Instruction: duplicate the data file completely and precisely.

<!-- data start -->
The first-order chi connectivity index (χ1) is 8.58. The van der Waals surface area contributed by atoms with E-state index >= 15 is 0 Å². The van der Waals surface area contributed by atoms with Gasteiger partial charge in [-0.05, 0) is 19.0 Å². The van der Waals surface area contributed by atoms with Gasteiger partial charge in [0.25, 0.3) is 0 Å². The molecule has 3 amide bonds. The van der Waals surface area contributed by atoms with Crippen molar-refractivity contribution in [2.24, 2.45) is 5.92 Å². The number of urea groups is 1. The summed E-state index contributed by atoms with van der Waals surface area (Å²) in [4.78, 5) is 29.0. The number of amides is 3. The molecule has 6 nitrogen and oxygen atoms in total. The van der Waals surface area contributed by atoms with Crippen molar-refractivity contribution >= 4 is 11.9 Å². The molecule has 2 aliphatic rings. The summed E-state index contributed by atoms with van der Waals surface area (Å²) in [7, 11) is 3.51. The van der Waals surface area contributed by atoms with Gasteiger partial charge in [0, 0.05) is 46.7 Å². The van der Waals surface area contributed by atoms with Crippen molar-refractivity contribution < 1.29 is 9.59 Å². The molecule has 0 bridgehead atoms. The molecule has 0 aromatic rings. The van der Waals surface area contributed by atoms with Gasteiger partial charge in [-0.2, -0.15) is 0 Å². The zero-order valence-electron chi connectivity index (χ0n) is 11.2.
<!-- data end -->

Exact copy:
The first-order chi connectivity index (χ1) is 8.58. The van der Waals surface area contributed by atoms with E-state index >= 15 is 0 Å². The van der Waals surface area contributed by atoms with Gasteiger partial charge in [-0.05, 0) is 19.0 Å². The van der Waals surface area contributed by atoms with Gasteiger partial charge in [0.25, 0.3) is 0 Å². The molecule has 3 amide bonds. The van der Waals surface area contributed by atoms with Crippen molar-refractivity contribution in [2.24, 2.45) is 5.92 Å². The number of urea groups is 1. The summed E-state index contributed by atoms with van der Waals surface area (Å²) in [4.78, 5) is 29.0. The number of amides is 3. The molecule has 6 nitrogen and oxygen atoms in total. The van der Waals surface area contributed by atoms with Crippen molar-refractivity contribution >= 4 is 11.9 Å². The molecule has 2 aliphatic rings. The summed E-state index contributed by atoms with van der Waals surface area (Å²) in [7, 11) is 3.51. The van der Waals surface area contributed by atoms with Gasteiger partial charge in [0, 0.05) is 46.7 Å². The van der Waals surface area contributed by atoms with Crippen molar-refractivity contribution < 1.29 is 9.59 Å². The molecule has 0 bridgehead atoms. The molecule has 0 aromatic rings. The van der Waals surface area contributed by atoms with Gasteiger partial charge in [-0.2, -0.15) is 0 Å². The zero-order valence-electron chi connectivity index (χ0n) is 11.2.